There are soft reboots and hard reboots…and then the tough-to-categorise reboots…
I honestly haven’t followed Lupin III that long – I knew he existed because of his team ups with Detective Conan and a MAME game, but I didn’t really care about him until Part 4 came to Crunchyroll and even then I didn’t care about it enough to follow the show to the end.
So why do I, or rather why would I, care about Part 5 enough to stick with it? (Editing Aria: This is from 2018, but in 2019 the show is in the Paused section of my list. Just keep that in mind when you comment.)
Lupin III is one of those perennially-updated shows that will work in any time period (or will be cool when stuff happens anachronistically, like when Goemon cuts yet another worthless object). There aren’t that many premises that can withstand the test of time, especially when there’s so much anime coming out every season nowadays. There aren’t that many anime that even make it past one season, to put it bluntly…
Now that I’ve had my long segue, there are two kinds of reboots:
One is the soft reboot, a reboot with continuity throwbacks (see Boueibu Happy Kiss in relation to the original LOVE! series as an example). Soft reboots can imply a betrayal of the original or earlier generations when a reboot is first announced, especially if fans think there was a sufficient ending to the ended series in the first place. On the other hand, they ensure a name lives on in fans’ memory as being “current” if renewed quickly enough within a reasonable amount of time, up to and including dragging waves of new fans along with it. This generally tends to happen with anime, since they’re overall less of a time commitment for the staff.
Then there’s the hard reboot (see Megalobox in comparison to Ashita no Joe for one example), which severs all continuity from its predecessor or predecessors. Often anniversary works tend to go right from the beginning to not risk losing new fans but retain enough to bring back the hardcore fans, which fits them into this slot as well. The trick to these reboots is that of keeping the spirit of the original while making new content actually seem “new”, which sounds somewhat counterintuitive, but it’s a lot harder than it sounds). The purists are going to complain – heck, these reboots always get the “reboot vs. original” arguments going. However, the more problematic aspect of these sorts of reboots is that they have a higher chance of “failure by community” death, at least in the anime community based in the English-speaking world.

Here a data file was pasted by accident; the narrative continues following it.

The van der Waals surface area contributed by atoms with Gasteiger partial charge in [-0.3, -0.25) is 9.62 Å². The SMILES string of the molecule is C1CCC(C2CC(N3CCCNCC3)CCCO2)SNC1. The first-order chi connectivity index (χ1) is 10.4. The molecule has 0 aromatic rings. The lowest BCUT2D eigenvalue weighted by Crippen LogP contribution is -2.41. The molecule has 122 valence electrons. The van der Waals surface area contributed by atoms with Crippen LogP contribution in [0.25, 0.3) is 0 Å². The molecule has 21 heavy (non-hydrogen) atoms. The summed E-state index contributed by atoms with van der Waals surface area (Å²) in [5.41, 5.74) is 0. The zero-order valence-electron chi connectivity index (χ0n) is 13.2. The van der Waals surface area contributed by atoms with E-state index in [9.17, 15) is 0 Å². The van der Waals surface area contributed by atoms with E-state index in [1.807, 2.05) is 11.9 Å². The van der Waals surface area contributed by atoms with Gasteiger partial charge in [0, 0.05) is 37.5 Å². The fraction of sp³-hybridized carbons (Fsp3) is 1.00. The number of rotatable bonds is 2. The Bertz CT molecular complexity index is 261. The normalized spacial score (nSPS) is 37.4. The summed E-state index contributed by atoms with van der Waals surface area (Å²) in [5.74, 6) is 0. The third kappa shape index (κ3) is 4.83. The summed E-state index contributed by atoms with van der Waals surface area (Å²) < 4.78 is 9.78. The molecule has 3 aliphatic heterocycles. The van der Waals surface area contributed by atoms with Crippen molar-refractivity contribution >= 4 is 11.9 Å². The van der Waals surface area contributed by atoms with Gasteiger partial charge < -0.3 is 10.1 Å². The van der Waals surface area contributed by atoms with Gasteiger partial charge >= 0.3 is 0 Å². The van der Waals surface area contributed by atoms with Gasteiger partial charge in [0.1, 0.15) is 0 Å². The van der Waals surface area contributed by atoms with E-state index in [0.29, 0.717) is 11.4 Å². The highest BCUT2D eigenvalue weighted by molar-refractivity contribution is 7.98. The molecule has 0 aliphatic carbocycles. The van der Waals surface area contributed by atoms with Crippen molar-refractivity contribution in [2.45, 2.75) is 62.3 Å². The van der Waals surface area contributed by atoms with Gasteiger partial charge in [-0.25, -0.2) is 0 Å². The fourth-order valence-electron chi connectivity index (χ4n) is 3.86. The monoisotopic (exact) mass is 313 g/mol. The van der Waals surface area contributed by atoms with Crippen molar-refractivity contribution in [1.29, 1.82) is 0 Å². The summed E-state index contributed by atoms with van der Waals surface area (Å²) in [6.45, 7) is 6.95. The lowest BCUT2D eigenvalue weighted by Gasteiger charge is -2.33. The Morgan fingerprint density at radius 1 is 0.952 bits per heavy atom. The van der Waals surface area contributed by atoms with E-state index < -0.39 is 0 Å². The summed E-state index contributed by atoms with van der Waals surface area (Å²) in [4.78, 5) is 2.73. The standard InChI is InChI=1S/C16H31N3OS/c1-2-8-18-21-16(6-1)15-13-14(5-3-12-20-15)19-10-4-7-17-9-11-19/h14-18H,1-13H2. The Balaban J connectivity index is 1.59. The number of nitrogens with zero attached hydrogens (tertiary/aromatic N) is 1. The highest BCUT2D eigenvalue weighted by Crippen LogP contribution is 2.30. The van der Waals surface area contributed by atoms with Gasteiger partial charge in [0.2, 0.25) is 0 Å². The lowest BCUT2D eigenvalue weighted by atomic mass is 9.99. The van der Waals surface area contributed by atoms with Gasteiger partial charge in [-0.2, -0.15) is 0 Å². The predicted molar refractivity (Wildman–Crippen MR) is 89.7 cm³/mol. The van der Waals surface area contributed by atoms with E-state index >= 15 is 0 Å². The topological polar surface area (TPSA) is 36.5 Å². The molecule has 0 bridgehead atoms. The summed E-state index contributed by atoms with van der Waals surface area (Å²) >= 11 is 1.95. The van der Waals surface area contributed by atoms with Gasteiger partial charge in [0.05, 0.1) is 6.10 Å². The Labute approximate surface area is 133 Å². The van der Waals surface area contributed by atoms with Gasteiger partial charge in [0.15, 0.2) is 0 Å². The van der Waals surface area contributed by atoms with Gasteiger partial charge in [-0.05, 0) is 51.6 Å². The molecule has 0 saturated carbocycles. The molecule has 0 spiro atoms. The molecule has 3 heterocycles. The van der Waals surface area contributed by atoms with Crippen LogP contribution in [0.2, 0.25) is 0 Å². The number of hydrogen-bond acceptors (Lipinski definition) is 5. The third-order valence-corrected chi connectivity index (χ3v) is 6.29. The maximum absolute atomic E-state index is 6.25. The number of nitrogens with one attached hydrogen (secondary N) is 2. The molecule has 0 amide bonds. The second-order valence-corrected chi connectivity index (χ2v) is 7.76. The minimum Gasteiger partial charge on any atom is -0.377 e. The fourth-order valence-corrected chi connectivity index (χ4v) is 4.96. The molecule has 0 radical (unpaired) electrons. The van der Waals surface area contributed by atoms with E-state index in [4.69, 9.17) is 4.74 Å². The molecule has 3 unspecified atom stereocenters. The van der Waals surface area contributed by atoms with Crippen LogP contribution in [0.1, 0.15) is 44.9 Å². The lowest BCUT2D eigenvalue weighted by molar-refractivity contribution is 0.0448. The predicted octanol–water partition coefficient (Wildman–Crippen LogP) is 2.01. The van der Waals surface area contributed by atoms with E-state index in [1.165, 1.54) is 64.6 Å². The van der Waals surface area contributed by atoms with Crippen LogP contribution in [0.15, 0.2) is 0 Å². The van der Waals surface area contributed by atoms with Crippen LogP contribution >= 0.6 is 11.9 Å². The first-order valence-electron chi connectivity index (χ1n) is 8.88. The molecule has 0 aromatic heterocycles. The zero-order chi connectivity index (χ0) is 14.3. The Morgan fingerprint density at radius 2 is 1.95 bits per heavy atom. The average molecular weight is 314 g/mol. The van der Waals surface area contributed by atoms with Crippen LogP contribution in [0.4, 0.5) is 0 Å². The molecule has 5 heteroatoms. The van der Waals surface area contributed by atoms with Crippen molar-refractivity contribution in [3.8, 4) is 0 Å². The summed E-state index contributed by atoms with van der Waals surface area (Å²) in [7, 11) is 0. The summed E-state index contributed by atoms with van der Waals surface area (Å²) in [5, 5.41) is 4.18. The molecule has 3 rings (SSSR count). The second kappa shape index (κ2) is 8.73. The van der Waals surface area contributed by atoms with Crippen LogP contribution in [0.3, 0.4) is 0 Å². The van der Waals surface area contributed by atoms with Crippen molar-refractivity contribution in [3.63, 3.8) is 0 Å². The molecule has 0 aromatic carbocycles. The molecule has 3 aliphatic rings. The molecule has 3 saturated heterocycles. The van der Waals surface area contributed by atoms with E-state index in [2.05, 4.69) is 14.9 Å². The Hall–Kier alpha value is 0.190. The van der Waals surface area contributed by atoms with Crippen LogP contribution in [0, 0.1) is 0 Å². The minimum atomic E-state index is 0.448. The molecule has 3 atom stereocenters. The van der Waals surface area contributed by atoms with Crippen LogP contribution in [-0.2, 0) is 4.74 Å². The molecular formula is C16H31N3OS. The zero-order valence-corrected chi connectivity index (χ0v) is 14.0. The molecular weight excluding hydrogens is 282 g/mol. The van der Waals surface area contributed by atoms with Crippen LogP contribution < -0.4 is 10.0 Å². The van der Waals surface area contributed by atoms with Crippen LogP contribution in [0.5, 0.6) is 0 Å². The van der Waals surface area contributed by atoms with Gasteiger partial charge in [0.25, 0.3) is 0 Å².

Some works go into the cracks between these two types of genres, depending on how much knowledge you need from the original series to continue with the new material. Just to bring back my spiel from earlier, this is where Lupin III falls, since it’s got enough callbacks to have its own standard “routine”, and yet Lupin and co. change their location. In that sense, continuity is hard to detect when you’re a newer fan to the franchise…if continuity even shows up at all.
So, that’s all from me. I want this to be more of a talking point rather than me arguing with myself or explaining things, so it’s over to you in the comments – which reboot is your favourite of the three? Is there really any point to categorising reboots?